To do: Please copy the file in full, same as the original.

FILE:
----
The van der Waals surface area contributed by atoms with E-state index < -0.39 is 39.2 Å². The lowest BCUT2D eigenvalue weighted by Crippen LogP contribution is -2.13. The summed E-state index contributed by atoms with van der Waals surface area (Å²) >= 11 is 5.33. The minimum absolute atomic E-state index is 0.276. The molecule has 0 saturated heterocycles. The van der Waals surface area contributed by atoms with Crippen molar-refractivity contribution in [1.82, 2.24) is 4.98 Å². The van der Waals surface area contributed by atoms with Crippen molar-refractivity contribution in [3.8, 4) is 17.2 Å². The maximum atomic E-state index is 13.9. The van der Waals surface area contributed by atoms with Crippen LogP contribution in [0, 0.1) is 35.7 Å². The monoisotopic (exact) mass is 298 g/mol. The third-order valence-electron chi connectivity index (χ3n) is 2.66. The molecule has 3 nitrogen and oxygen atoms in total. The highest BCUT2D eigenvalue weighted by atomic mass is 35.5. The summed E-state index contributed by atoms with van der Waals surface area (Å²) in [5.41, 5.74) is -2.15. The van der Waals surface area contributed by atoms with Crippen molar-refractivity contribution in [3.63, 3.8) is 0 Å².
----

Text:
The van der Waals surface area contributed by atoms with E-state index < -0.39 is 39.2 Å². The lowest BCUT2D eigenvalue weighted by Crippen LogP contribution is -2.13. The summed E-state index contributed by atoms with van der Waals surface area (Å²) >= 11 is 5.33. The minimum absolute atomic E-state index is 0.276. The molecule has 0 saturated heterocycles. The van der Waals surface area contributed by atoms with Crippen molar-refractivity contribution in [1.82, 2.24) is 4.98 Å². The van der Waals surface area contributed by atoms with Crippen molar-refractivity contribution in [3.8, 4) is 17.2 Å². The maximum atomic E-state index is 13.9. The van der Waals surface area contributed by atoms with Crippen LogP contribution in [0, 0.1) is 35.7 Å². The monoisotopic (exact) mass is 298 g/mol. The third-order valence-electron chi connectivity index (χ3n) is 2.66. The molecule has 3 nitrogen and oxygen atoms in total. The highest BCUT2D eigenvalue weighted by atomic mass is 35.5. The summed E-state index contributed by atoms with van der Waals surface area (Å²) in [5.41, 5.74) is -2.15. The van der Waals surface area contributed by atoms with Crippen molar-refractivity contribution in [3.63, 3.8) is 0 Å².